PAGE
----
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Exam 5

Test 5

What is the principal driving force of mass wasting? Gravity
What factors control slope stability? Solid Bedrock
What may trigger mass wasting? Torrential rain,earthquakes,volcanic eruptions
Mass wasting process are based on: A.Typeof Material,Type of Motion,Rate of Movement
What processes might be involved in moving water from the atmosphere to groundwater? The Hydrologic cycle
Where is most of the Earth's freshwater involved? Oceans
Where is most of the water on Earth located? oceans
Drainage basin/watershed total land area from which precipitation reaches a stream
Mass Wasting downslope movement of rock, sediment and soil under the direct influence of gravity
Water excessive amounts can cause stable slopes to fail
Oversteepened slopes
Slope composition solid bedrock is more stable; unconsolidated material remains stable until slope exceeds angle of repose
Creep (mm or cm per year)caused by expansion/contraction of loose sediment due to wetting and drying or freezing and thawing
Solifluction movement of loose material over a layer of permafrost
Fall rock or sediment breaks free from a steep or vertical slope and falls (through the air)to the ground below
Slide a single intact mass of rock, soil, or unconsolidated material detaches and moves downward along a plane of weakness, or slip plane
Slump movement of rock of regolith as a unit along a curved surface
Flow fluid movement or rock fragments/soil
Earthflow usually form on hillside in wet climates when water saturates the soil
Debris Flow and mudflow rapid movement of sediment and water in stream channels, usually in semiarid, mountainous regions
Rock avalanche swift and dangerous. Occurs on steep slopes. Huge volume of material detaches, crashes to the ground and continues at high velocity downslope. May move on cushion of compressed air.
Ft/miles=80 ft/3 miles=26.66 ft/m
The hydrologic cycle movement of water from one reservoir to another in the Earth system
Stream water that flows in a channel
Drainage divide area of high topography which separates one drainage basin from another
Velocity distance/time; Not uniform within a stream; Faster in deep part of channel; faster on the outside of a curve
Gradient(slope) =vertical drop/horizontal distance decreases downstream
Discharge volume of water passing by an area per unit of time
Base level the lowest level to which the stream can erode(often sea level)
Graded there is little net erosion or deposition
Incised meanders meandering channel in steep, narrow rocky channel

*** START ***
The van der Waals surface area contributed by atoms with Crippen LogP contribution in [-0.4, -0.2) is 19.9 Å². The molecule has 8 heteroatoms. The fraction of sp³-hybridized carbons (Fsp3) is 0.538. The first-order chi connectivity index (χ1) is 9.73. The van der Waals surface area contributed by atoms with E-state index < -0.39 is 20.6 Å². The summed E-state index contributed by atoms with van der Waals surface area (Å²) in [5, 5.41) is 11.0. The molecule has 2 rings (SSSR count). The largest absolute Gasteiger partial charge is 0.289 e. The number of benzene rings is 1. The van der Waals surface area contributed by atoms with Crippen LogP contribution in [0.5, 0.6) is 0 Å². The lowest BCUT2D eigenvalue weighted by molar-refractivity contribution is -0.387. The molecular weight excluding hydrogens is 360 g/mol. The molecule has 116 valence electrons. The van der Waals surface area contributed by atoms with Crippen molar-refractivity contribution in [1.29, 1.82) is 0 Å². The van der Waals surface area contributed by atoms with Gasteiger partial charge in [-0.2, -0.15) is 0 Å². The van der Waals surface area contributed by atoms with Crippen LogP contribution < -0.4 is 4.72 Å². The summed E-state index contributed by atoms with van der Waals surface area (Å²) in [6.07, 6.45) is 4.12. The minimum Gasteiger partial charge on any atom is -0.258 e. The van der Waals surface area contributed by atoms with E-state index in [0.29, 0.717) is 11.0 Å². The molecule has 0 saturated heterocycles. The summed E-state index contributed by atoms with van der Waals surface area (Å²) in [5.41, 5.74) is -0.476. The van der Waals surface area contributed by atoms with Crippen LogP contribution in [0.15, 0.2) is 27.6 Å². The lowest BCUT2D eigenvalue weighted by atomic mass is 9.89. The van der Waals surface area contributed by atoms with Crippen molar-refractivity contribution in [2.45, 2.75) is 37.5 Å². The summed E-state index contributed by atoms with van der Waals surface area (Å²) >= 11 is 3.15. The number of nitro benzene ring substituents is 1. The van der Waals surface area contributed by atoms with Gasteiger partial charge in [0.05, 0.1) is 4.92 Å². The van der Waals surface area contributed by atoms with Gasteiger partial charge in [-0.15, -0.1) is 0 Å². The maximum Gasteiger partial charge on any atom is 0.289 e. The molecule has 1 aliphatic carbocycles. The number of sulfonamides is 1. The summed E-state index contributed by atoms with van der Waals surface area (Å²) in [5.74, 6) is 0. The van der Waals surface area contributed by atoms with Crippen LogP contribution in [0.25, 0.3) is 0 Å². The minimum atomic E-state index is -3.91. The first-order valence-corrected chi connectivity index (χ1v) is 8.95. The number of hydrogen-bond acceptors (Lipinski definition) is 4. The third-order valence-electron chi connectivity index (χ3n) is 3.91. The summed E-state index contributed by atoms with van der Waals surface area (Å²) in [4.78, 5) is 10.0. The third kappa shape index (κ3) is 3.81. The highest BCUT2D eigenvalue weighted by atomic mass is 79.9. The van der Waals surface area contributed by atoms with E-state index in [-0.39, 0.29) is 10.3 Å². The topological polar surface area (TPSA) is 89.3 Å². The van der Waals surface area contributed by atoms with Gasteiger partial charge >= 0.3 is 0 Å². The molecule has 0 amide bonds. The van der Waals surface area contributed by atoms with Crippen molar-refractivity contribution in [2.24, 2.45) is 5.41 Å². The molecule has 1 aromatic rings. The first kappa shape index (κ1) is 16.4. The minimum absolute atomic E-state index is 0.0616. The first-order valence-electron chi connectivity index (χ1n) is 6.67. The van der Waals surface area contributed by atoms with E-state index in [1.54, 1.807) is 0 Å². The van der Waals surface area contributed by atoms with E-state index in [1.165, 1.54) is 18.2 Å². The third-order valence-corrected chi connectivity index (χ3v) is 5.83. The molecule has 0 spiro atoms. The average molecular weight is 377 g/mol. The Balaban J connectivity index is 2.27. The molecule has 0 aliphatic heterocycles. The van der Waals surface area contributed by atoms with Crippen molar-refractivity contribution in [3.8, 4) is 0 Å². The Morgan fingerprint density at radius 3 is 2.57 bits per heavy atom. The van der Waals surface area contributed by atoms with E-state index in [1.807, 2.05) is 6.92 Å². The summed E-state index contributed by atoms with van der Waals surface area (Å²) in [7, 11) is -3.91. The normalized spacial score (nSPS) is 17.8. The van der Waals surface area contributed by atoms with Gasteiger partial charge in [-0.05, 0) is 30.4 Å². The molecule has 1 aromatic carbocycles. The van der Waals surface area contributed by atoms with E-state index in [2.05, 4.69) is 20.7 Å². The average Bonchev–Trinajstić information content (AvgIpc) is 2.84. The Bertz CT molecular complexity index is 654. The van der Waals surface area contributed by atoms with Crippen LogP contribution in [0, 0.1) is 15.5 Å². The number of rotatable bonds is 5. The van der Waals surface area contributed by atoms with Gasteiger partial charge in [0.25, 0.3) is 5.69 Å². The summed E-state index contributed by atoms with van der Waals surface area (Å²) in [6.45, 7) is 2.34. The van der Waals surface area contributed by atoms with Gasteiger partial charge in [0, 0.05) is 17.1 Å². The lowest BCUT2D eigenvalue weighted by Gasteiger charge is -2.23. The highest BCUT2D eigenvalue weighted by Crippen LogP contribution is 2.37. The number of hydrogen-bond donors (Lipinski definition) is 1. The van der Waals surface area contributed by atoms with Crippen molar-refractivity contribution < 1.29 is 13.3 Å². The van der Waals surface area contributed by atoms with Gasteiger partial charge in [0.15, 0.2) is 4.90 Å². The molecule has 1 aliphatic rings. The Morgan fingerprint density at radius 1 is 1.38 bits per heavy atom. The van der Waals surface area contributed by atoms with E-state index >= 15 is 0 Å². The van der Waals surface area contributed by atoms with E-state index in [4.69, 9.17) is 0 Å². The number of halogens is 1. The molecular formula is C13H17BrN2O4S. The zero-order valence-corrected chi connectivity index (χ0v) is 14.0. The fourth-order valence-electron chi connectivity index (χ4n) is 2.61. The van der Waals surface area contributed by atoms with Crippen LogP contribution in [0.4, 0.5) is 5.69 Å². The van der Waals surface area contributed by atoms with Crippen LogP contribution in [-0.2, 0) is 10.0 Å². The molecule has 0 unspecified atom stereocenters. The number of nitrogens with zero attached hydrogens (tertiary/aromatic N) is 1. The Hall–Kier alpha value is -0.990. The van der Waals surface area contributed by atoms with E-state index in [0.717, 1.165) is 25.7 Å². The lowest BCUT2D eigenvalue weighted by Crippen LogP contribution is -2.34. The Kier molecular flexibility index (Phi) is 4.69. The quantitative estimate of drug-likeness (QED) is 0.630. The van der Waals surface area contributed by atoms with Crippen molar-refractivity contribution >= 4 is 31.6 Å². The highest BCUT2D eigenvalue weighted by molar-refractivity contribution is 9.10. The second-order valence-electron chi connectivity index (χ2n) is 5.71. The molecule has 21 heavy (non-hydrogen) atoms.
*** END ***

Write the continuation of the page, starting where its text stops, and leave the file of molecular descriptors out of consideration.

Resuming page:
Stream terraces remnants of a former floodplain
Drainage patterns Dendritic, Radial, Rectangular, Trellis.
Suspended load small particles that remain suspended in the water
Bed load larger particles that move along the stream bottom
Saltation bouncing
Traction rolling along the bottom
Capacity maximum load a stream can transport
Competence the maximum particle size that a stream can transport
Meandering channels forms sweeping bends(meanders)
Braided channels stream choked with sandbars, no clear main channel
Point bar inside bank of a meander
Channel bar mid channel
Cut bank eroding outer bank of a meander
Oxbow lake lake formed when a meander is cut off
Meander scar oxbow lake filled in with sediments
Backswamp wetland on a floodplain
Natural leaves deposited on stream bank during a flood
Yazoo tributary flows parallel to main stream because natural levee is present
Alluvial fan deposition at the Foot of mountains
Delta Deposition into Standing Water
Zone of aeration(unsaturated zone) pore spaces contain both air and water
zone of saturation pore spaces are filled with water
water table top of zone of saturation(a.may change seasonally or year to year,b.generally follows surface topography)
recharge infiltration of water(mostly from precipitation)into the groundwater system
gaining streams gain water because groundwater flows into streambed(if water table is above the stream)
losing streams lose water that flows through streambed underground(if water table is below the stream)
porosity volume of pore space in rock or sediment(expressed as percent %)
permeability ability of a material to transmit water
aquifer a body of geologic material that can store and can transmit significant amounts of groundwater
unconfined aquifer aquifer that has no overlying impermeable rock or soil
Confined aquifer aquifer that is sandwiched between impermeable rock layers
Created by: danyy30